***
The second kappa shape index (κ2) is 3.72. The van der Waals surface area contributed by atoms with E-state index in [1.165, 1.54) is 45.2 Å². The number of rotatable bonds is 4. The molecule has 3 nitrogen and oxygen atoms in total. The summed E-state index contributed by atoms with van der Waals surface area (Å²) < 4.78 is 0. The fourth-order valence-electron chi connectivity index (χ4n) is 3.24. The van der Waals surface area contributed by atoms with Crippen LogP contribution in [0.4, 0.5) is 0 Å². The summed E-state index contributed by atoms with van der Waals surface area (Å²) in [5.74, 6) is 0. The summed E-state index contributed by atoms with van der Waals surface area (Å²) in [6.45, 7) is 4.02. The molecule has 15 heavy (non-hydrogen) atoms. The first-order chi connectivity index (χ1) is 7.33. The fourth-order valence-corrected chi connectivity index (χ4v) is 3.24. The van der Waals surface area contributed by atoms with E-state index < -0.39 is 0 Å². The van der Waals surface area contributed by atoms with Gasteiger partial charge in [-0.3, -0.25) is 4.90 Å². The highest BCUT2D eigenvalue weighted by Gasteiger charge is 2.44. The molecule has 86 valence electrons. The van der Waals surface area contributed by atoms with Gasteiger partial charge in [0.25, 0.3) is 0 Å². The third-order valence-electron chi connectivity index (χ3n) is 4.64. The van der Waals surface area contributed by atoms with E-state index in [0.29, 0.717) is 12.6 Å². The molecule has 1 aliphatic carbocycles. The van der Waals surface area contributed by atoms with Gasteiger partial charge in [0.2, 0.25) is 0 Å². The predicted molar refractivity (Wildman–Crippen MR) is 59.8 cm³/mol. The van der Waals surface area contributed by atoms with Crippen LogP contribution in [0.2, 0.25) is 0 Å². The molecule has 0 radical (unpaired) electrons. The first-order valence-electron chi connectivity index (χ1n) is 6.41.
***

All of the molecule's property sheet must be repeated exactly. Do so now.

The second kappa shape index (κ2) is 3.72. The van der Waals surface area contributed by atoms with E-state index in [1.165, 1.54) is 45.2 Å². The number of rotatable bonds is 4. The molecule has 3 nitrogen and oxygen atoms in total. The summed E-state index contributed by atoms with van der Waals surface area (Å²) < 4.78 is 0. The fourth-order valence-electron chi connectivity index (χ4n) is 3.24. The van der Waals surface area contributed by atoms with Crippen LogP contribution in [0.4, 0.5) is 0 Å². The summed E-state index contributed by atoms with van der Waals surface area (Å²) in [5.74, 6) is 0. The summed E-state index contributed by atoms with van der Waals surface area (Å²) in [6.45, 7) is 4.02. The molecule has 15 heavy (non-hydrogen) atoms. The first-order chi connectivity index (χ1) is 7.33. The fourth-order valence-corrected chi connectivity index (χ4v) is 3.24. The van der Waals surface area contributed by atoms with E-state index < -0.39 is 0 Å². The van der Waals surface area contributed by atoms with Gasteiger partial charge in [-0.3, -0.25) is 4.90 Å². The highest BCUT2D eigenvalue weighted by Gasteiger charge is 2.44. The molecule has 86 valence electrons. The van der Waals surface area contributed by atoms with Gasteiger partial charge in [0.25, 0.3) is 0 Å². The third-order valence-electron chi connectivity index (χ3n) is 4.64. The van der Waals surface area contributed by atoms with E-state index in [0.29, 0.717) is 12.6 Å². The molecule has 1 aliphatic carbocycles. The van der Waals surface area contributed by atoms with Gasteiger partial charge in [0.2, 0.25) is 0 Å². The predicted molar refractivity (Wildman–Crippen MR) is 59.8 cm³/mol. The van der Waals surface area contributed by atoms with Crippen LogP contribution in [0.2, 0.25) is 0 Å². The molecule has 0 radical (unpaired) electrons. The first-order valence-electron chi connectivity index (χ1n) is 6.41.